Stats Won’t Save Us
Every day, and every minute somewhere on the Web, another statistic that hints at an economic recovery is reported, copied, translated, manipulated and reevaluated. It seems for every positive up tick in economic numbers, there is also a negative. We have been experiencing shaky times for the past 20 months. Every sector is not going to at once join together on an all-knowing graph somewhere and move together as one gradually-rising black arrow.
Stats are meant to give us market indication. “Experts” on the economy make sense of the stats by attaching other positive attributes to them without any solid proof. In social psychology, it is similar to how the halo effect works: If I see Bob Somebody helping an old lady cross a busy intersection, then I automatically believe Bob to be a good person; without having any solid proof. Helping the elderly in dangerous situations is good, I saw Bob do that, so Bob must be good. Similarly, the media tells us recessions are scary and bad, positive things do not happen in recessions; therefore a positive up tick in one sector must mean we are out of the bad recession and into the good recovery. Experts link good news with other good news without any solid proof.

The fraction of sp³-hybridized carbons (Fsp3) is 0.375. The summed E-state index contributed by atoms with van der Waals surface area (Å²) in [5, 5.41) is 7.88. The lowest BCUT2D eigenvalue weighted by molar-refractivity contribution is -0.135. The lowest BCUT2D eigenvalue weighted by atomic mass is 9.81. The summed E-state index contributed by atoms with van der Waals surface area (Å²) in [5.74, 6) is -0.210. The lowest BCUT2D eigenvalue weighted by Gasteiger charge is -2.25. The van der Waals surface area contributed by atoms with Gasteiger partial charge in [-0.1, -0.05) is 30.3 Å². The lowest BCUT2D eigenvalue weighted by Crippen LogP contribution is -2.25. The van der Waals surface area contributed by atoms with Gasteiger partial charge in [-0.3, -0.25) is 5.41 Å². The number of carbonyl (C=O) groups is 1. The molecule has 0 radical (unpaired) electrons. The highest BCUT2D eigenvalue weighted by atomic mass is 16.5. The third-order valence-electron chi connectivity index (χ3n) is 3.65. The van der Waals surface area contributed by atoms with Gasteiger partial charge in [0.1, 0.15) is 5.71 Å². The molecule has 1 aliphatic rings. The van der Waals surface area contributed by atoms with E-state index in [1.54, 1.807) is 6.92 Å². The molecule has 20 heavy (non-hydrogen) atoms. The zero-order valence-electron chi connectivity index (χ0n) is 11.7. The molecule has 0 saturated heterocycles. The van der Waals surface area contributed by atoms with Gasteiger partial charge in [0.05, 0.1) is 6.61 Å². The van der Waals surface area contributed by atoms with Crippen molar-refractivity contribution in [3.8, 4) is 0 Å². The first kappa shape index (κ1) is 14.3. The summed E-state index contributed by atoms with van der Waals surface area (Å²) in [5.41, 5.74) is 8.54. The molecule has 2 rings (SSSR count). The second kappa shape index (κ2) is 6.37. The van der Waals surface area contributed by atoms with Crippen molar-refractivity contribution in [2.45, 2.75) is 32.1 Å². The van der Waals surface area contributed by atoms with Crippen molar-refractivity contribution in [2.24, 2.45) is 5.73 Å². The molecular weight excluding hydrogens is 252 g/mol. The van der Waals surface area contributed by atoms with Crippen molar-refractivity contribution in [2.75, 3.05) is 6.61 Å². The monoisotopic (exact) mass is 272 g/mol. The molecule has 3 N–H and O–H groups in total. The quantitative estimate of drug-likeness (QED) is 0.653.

Earlier this month, Newsweek ran a cover that pictured a big red balloon which read “The Recession is Over!” The cover and its related story caused a small uproar that resulted in criticism from President Obama. Although the cover story was meant primarily to sell magazines, the author did make a solid point: “… when economists proclaim a recession over, they’re celebrating a technicality: they mean economic output has stopped contracting.” When the economy stops contracting, it does not simultaneously return to the rising rates we experienced in the years prior to this recession.